1. In a recent book M. M. Thomas speaks of being asked in a public lecture to "expound the Scripture with some degree of autobiography. The suggestion," he writes, "led me to ask myself what particular aspect of the Gospel of Jesus Christ provided for me the continuing crucial link first between the spiritual experience of my adolescence and of my adulthood, and second, between my inner spirituality and my concern for religious renaissance and social change in India. And it was not difficult to come to the conclusion that it was the Gospel of Divine Forgiveness offered in the Crucified and Risen Jesus Christ. It is intensely personal, sustaining a person’s faith, in spite of his/her moral failure, intellectual doubt and spiritual despair of his/herself and the world; and it gives to personal life a sense of direction and destiny. But it also gives him/her a realization of solidarity with all men and women before God, both in sin and in divine forgiveness and opens up the vision and power of a new fellowship and a new humanity in Christ. In that sense the divine forgiveness offered in Christ is deeply social in character, and provides the source, the criterion and goal of the struggle everywhere today for new societies which can do justice to the dignity of the human being. 10
This confession, rooted in the ancient piety and worship of the Mar Thoma Syrian Church and nourished in the ecumenical movement, underlies an ethic of profound involvement in the struggle for social justice, profound realism about the powers of this world including those which possess the righteous, and a profound hope which is never satisfied by the achievements of this world. A dialectic is at work here, between the just cause and the sin of those who espouse it, between the vision of a new humanity in Christ, and the forgiveness of sins that makes it possible, between hope and realism about social change. There is a style of engagement in the struggle and openness to repentance and correction in the midst of it, of combat with the enemies of justice and readiness for the reconciling word that transforms the conflict. It is one way of doing Christian social ethics, one form of Christian witness on the ecumenical stage.
2. There is another way. The American Black theologian James Cone writes: "When the meaning of Christianity is derived from the bottom and not the top of the socio-economic ladder, from people who are engaged in the fight for justice and not from those who seek to maintain the status quo, then something radical and revolutionary happens to the function of the "holy" in the context of the ‘secular’. ‘Viewed from the perspective of oppressed people’s struggle for freedom, the holy become a radical challenge to the legitimacy of the secular structures of power by creating eschatological images and legends about a realm of experience that is not confined to the values of this world."11 To interpret the story of Jesus, "from the standpoint of the marginalized" (Abraham) in the view of many liberation theologians, leads to an ethic of liberation directly and without dialectical restraints. Christ is in the struggle, against all the forces which support and justify the domination of the poor by the rich, the weak by the powerful. Salvation is continuous with the efforts of the oppressed to achieve their humanity through it.
Between these two styles there are many controversies. Let me list a few:
a) Both styles are rooted in the biblical message. How do we deal with the profound differences in our understanding of how the power of God in Jesus Christ is at work in the world and in the life of the believer?
b) Both styles are aware of the role of ideology in distorting truth and reality in the world. Where does each go for correction of ideological perspectives? What role does revelation play for each?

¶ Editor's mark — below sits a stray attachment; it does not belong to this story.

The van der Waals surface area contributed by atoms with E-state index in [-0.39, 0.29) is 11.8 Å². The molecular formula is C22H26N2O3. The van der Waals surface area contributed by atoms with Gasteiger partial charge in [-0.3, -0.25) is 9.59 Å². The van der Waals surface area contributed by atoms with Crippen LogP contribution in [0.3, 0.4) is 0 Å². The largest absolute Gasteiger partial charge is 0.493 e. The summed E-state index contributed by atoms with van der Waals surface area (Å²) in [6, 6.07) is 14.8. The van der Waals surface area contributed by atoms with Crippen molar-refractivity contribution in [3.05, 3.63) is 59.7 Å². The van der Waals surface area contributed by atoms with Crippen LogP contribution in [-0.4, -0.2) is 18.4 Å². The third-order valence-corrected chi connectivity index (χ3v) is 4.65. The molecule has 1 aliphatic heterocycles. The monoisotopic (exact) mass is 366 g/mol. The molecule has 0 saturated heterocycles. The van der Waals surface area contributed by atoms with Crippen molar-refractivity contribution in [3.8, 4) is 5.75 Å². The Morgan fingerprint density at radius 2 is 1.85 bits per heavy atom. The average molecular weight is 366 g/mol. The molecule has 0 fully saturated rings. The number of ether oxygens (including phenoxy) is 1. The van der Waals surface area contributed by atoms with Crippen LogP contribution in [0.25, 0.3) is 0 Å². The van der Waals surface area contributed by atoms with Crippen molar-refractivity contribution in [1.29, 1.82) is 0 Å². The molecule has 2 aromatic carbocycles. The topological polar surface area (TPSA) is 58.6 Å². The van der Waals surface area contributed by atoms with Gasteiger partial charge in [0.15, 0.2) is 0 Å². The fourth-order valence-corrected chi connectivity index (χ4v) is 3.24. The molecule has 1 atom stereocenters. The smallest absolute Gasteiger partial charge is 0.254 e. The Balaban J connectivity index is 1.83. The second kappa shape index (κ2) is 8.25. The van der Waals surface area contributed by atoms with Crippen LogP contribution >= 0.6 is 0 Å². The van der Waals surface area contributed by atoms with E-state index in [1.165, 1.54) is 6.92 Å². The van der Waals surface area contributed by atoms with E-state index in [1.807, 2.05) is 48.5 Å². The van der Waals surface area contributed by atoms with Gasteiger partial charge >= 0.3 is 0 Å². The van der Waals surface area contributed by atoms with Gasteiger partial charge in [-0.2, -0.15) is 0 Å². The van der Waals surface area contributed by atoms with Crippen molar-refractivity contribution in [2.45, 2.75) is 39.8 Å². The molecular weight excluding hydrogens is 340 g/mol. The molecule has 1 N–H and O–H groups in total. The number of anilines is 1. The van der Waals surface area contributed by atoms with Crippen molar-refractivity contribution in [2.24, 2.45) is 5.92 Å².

c) Both are dedicated to human liberation. What, for each, is the relation between freedom in Christ and freedom from the oppressive powers of the world?
d) What role does repentance play in each style, and reconciliation with God and with enemies?
e) The two styles differ basically in their understanding of the powers of this world and the form of Christian action toward them. How total are they? How are they related to human motivations? How can they be made to serve human justice and peace? What is the interaction in Christian witness between resistance to and responsibility for them?
f) What, for each style, is the basis of our common humanity? How do (1) solidarity of the oppressed in their marginalization, and (2) community of forgiveness and grace in Christ, relate to each other?
g) What community is given us in Christ, and what community can we achieve socially and politically among people of (1) different cultures and nations, (2) different class and social conditions (e.g., caste), (3) different ultimate commitments of faith, whether secular or religious? How do changing relations between men and women affect all these solidarities?
h) What is the reality of the Church and what is the role of the Church in realizing community and justice, and in bearing witness to God’s reign in the world?
i) What is the form of God’s promise for human community and for the relation between human beings and the achievements human struggle for justice and peace can achieve in our time?
This is only a list. Behind each question is a field of controversy to be explored in ecumenical encounter. The plea with which I close is that this encounter continue with passion, with conviction, with a determined wrestling for each other’s souls and faithfulness as Christian believers, but with a recognition that the Triune God is our judge and our redeemer. Before this God all of us are called to repentance and new understanding.
1. Ecumenism in Transition (Geneva, 1994).
2. Oekumenische Sozialethik (Bochum, 1994).
3. "Third World Theology: Paradigm Shift and Emerging Concerns" in M.P. Joseph (ed.), Confronting Life: Theology out of the Context (Delhi: ISPCK. 1995).
4. op. cit.. p. 203.
5. Raiser, op. cit., p. 79
6. Robra, op. cit.
7. Raiser, op. Cit., pp 59, 63.
8. Joseph, op. cit., p. 203.
9. Ibid.. pp 204-205.
10. M.M. Thomas, The Gospel of Forgiveness and Koinonia, (Delhi & Tiruvalla, 1994), pp. 1-2.
11. "Christian Faith and Political Praxis" in Joseph (ed.), op. cit. p. 12.